7 Rail Lines Around The World That Are Now Public Parks

New York City’s iconic High Line— an elevated pedestrian walkway and park built on an abandoned rail line– has inspired hundreds of cities around the world to innovate their abandoned infrastructure to create more public green spaces for their residents. As urban areas become more populated, and potential space for public parks and gardens shrink, and as a result more cities are turning to creative and unconventional solutions.

In recent years, a number of elevated railroads in various cities have been transformed into walkways, parks, gardens, and pedestrian spaces. Below, we explore some of the most compelling elevated parks and gardens that have recently been built or are currently underway in various cities around the world.

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The Rail Park in Philadelphia, Pennsylvania

The Rail Park– Philadelphia, Pennsylvania

From above, the Rail Park looks like a wide green river that weaves through the city. When the project is complete, three miles of new park space will span Philadelphia. Construction of the first section of the park, which is 1/4 of a mile long and includes an elevated platform, has already begun and is projected to be complete by 2018. The Rail Park is intended for use by pedestrians and cyclists who want to “leave the city” while staying within it. It will also afford space for locals to host cultural, arts, and wellness-related events.

Photo: Courtesy of OMA/Olin
11th Street Bridge Park in Washington D.C.

11th Street Bridge Park– Washington, D.C.

The 11th Street Bridge will span the two sides of the Anacostia River of D.C., the city’s first elevated public park. This recreational bridge, which will be the size of three-foot ball fields, will feature two levels for pedestrians to stroll and relax, as well as garden areas and open space, and waterfalls from the upper level to the first. The architectural plan was chosen through a competition with 40 submissions of proposals. The committee selected the proposal of a collaboration between the Netherlands-based firm Office of Metropolitan Architecture (OMA) and the Philadelphia-based Olin Studio in 2014. The structure is meant to connect the communities on each side of the banks, addressing the economic disparity between the two sides of the river. It and will also contain an amphitheater, hammocks.  The park is projected to be open by the end of 2019, and pre-construction began last year.

The 606 in Chicago, Illinois

The 606– Chicago, Illinois

The 606 is a 2.7-mile long converted rail-line that runs through the center of Chicago. The project was inspired by the need to increase the amount of green space in Chicago, particularly the neighborhood of Logan Square. Traffic on the Bloomingdale Line, the former rail-line the 606 is built on, slowed down in the 1990s, turning it into a viable option for a public park. Plans for the project began in 2004, were finalized in June of 2013, and the first phase opened to the public in 2015. The park contains a trail for runners, event spaces, and a pedestrian path.

Skygarden, in Seoul, South Korea

Skygarden– Seoul, South Korea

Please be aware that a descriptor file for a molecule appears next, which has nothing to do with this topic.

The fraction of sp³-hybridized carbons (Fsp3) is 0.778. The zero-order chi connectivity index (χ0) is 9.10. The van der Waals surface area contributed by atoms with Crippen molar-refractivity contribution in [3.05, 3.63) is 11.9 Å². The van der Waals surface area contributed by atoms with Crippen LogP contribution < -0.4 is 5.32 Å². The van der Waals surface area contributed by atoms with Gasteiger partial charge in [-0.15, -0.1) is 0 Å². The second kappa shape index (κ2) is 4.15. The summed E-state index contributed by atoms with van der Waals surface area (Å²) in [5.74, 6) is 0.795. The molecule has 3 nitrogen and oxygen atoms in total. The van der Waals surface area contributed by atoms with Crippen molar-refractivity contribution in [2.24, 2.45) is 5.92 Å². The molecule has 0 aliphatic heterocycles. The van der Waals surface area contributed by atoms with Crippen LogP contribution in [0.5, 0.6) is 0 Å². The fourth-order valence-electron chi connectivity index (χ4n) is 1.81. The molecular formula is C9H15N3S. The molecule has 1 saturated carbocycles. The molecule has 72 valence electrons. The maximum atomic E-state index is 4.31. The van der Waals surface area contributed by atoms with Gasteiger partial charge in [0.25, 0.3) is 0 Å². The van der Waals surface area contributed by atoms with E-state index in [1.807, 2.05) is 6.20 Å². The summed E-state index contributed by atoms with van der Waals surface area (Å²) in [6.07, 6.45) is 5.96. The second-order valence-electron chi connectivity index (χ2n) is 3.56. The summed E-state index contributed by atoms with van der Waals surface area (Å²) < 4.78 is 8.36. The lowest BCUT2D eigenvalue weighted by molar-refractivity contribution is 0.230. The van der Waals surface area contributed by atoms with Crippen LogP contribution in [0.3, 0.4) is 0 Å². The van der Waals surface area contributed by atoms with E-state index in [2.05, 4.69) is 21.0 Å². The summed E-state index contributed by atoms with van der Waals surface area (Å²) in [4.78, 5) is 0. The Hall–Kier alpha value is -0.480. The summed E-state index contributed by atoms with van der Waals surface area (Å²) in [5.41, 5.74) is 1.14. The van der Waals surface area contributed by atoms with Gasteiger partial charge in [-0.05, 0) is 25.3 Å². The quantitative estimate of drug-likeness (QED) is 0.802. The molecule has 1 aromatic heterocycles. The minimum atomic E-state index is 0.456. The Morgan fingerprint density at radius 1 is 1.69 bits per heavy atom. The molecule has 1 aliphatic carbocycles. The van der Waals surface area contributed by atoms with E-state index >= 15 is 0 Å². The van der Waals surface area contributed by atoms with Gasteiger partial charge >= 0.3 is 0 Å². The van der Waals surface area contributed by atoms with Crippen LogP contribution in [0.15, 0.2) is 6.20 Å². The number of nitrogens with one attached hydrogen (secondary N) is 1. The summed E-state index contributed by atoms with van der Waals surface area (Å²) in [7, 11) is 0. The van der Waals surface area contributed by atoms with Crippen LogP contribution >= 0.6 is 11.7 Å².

In April, the Seoul Skygarden opened on one of the city’s largest abandoned overpasses, a huge pedestrian walkway that weaves through the center of the city. Designed by the Dutch architecture firm MVRDV, the overpass supports a public garden with a path of 24,000 plants and trees organized alphabetically. At night, blue lights fill the whole overpass, wrapping around the hubs of plants that fill the space, so it’s, “as if you’re walking in a cosmos,” MVRDV co-founder Winy Maas said. In total, there are 645 tree pots on the overpass with around 228 species and subspecies. Bridges and stairs connect the overpass to shops and gardens.

Waterfront For All, Seattle, Washington

Waterfront For All– Seattle, Washington

The Waterfront For All in Seattle, Washington is a 26-block elevated pedestrian walkway, meant to promote environmental sustainability near the waterfront, as well as provide locals and tourists with another way to connect to Elliot Bay. The non-profit Friends of Seattle Waterfront is working in conjunction with the city of Seattle to build this project, which will complement the Elliot Sea Bay, a $4 million initiative to help preserve sea life by building an underground lit corridor sea life can swim through as they make their way to the ocean. The project is expected to be complete by 2022.

Baana, Helsinki, Finland

Baana– Helsinki, Finland

In 2012, an old railway in Helsinki, Finland was turned into a pedestrian walkway and bicycle lane. It took three years to build Baana and the project now helps promote cycling as a means of transportation throughout the city. Unlike the other pathways, this one is below street level, reconstructed from a 1894 railway for freight trains.

Hofbogen, Rotterdam, the Netherlands

Hofbogen– Rotterdam, the Netherlands

The popular pedestrian walkway known as Hofbogen is filled with restaurants, fashion, and design shops that span 1.2 miles through the city of Rotterdam. The infrastructure was originally built by an electric railway company between 1904 and 1908 in order to connect the Rotterdam Centre, The Hague Centre, and Scheveningen Beach. Service on this train ended in 2010, but the station continued to be a popular hub until the roof of the Hofbogen station was renovated in 2015 (and it only got more popular thereafter).

Check out the gallery below to see more photos from the world’s finest railway parks. 

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